It was laughable and sad.

Coming off of the dangerously-close-to-fatal WGA strike that soured many of us on the television, this year’s Emmy’s really couldn’t expect to get gangbuster ratings. And predictably, the audiences did not turn out. It was the least-viewed Emmy show since 1990 (a paltry 12.2 million people watched the 3 hour show). Chalk it up to the insignificance of the event that I, a scholar of and apologist for television, didn’t know the Emmy’s were even on until I turned on the television Sunday night.

Alas, it was a horrible, horrible three hours of TV. From the painful quintet of reality show hosts (Ryan Seacrest, Howie Mandel, Jeff Probst, Heidi Klum and Tom Bergeron) to Josh Groban’s kitschy medley of TV show theme songs, it was bad news. You had director Barry Sonnenfeld saying, “love TV and fear the Internet,” which was a pathetic cry for help from an aging old media relic. Then there was all the predictable political nonsense, with Martin Sheen rambling about voting practices and various other people putting in their appeals for America to get smart and vote Democrat. Add to it some humdrum Laugh In segment and some inexplicable appearances from Oprah and Lauren Conrad, and we had one highly unfortunate hot mess of an Emmys.

But in spite of the apathy most of America rightfully showed toward television’s “biggest night,” I do have to say that, for the most part, I was happy with who won awards. AMC’s Mad Men is indeed the best drama on television right now, not counting Friday Night Lights (which comes back in NBC in January and DirecTV next week!). And NBC’s 30 Rock is indeed the best comedy. I was happy to see it win so many awards… maybe now (please, people!) it will gain some much-needed viewers. Better late than never, I’d say. But—and this goes for all of TV—it appears that “never” is looming ever closer on the horizon for this medium in the twilight of its life.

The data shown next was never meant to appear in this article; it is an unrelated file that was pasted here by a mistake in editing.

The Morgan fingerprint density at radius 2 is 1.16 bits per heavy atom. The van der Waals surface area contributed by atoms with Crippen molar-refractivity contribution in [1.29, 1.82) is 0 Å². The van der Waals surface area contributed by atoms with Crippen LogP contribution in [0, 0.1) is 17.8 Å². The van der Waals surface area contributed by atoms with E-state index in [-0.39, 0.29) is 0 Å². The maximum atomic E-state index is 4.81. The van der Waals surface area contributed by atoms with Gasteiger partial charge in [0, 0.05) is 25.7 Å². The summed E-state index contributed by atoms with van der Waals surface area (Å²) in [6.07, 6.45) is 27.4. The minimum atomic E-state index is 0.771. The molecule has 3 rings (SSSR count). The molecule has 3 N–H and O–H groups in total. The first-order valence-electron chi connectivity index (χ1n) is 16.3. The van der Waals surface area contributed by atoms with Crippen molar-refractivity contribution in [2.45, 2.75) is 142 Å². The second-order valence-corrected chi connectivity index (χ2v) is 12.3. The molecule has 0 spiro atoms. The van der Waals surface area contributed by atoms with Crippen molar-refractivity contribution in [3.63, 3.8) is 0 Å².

Let the Lists Begin!

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As you know, I loooove lists… so if you thought I was going to limit myself to one “best of 2007” post on Dec. 31st and that’s it, you’d be mistaken! “Best of the Year” frenzy begins today on The Search, and will go through the end of the month (culminating with my top ten movies of 2007 on New Year’s Eve!)

So, to kick things, off, and because this category has no risk of missing any latecomer additions, today I’m listing my picks for the best television shows of 2007:

10) American Idol (Fox): What can I say? As trifling as it is, this show is the most compelling television for four months out of the year… I’m addicted.

9) The Hills (MTV): Am I joking? Sort of… But anyone who has seen this show must admit it has a definite “can’t turn away” quality. Plus, from a theoretical, “what is real?” point of view, the show is fascinating.

8) Project Runway (Bravo): Continues to be the most interesting, consistently quality reality series on television.

7) The Daily Show / Colbert Report (Comedy Central): Yes, these are two different shows, but the spirit is the same in both. It’s the Comedy Central “newsblock,” and it’s ridiculously fun to watch.

6) Rome (HBO): HBO’s Caesar series only had two seasons, but its great cast (a who’s who of British thespians) and classy period melodrama made for some really good, highbrow TV.

5) The Office (NBC): Gets better and better every season… the cast has nailed down the nuances and hilarious quirks of their characters, and the writing is consistently dead-on.

4) Lost (ABC): This show redeemed itself near the end of its third season, reminding us all why we got so addicted in the first place. Can’t wait for its January return!

3) 30 Rock (NBC): Miles above the majority of comedy on TV in terms of sharp, culturally astute humor. Tiny Fey, Alec Baldwin and Tracy Morgan lead the funniest ensemble cast since Arrested Development.

2) Mad Men (AMC): Who knew AMC was in the business of making amazing one-hour dramas? This 60s period piece (about Madison Avenue ad men, their whiskey and their women) was the best new series on TV this fall—with great acting, glossy eye candy, and sharp social commentary.

1) Friday Night Lights (NBC): I suppose it’s getting repetitive by now, but this show really is the best thing on TV. The acting, writing, production, and general “breath of fresh air” spirit of the whole thing is really unrivaled among network shows. Here’s hoping it’ll survive for a third season!